For decades, it has been recognized that cancer cells display a unique metabolism; specifically, cancer cells have been shown to preferentially utilize glycolysis instead of mitochondrial respiration. This phenomenon is commonly known as the “Warburg effect” after Otto Warburg who first made this observation in 1927. The discovery of the Warburg effect has lead to new methods of detection and differentiation of cancerous tissue and normal tissue. More recently, alterations in cancer metabolism have been researched as a possible target for chemotherapeutic intervention in a number of cancers. The push to understand the metabolism of cancer cells has been particularly acute in breast cancer cells, where multiple novel metabolic mechanisms have recently been described and characterized. However, despite this recent progress, the completion of additional studies on the cellular metabolism of breast cancer cells is necessary before drugs that target cancer cell metabolism could be available to disease-afflicted women. Here, we review recent discoveries in breast cancer cell metabolism as well as current logical drug targets that could be used to alter cell metabolism to promote the selective elimination of breast cancer cells.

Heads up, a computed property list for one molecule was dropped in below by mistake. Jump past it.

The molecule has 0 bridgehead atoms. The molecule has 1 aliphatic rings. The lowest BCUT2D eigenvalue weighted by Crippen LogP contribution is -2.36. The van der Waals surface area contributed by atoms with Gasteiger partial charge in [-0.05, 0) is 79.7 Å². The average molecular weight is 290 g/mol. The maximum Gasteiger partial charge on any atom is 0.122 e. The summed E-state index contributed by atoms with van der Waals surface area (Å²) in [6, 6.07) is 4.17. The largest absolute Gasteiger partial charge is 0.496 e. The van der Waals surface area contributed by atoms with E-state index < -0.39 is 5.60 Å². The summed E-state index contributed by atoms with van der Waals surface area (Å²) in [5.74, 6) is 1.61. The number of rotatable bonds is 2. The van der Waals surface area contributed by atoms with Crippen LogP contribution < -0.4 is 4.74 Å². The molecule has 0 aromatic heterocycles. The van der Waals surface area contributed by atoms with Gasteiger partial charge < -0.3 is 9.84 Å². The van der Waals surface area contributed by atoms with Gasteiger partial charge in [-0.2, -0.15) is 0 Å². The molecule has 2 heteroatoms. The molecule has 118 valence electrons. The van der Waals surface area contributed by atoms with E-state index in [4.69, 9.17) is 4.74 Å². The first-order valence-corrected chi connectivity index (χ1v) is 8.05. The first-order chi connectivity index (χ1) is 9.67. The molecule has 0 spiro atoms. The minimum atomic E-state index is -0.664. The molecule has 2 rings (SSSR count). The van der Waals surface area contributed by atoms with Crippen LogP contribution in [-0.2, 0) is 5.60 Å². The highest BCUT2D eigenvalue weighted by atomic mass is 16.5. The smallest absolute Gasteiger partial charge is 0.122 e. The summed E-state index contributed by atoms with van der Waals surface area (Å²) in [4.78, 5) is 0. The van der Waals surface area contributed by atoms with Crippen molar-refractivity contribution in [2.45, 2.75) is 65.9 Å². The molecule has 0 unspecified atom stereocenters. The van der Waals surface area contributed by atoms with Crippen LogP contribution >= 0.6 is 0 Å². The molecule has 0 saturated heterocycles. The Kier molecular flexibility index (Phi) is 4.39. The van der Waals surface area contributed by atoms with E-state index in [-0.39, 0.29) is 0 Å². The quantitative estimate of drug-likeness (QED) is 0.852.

Keywords: Breast cancer, cell metabolism, cell death, glucose metabolism, hypoxia, Warburg effect, autophagy, cancer metabolism
Rights & PermissionsPrintExport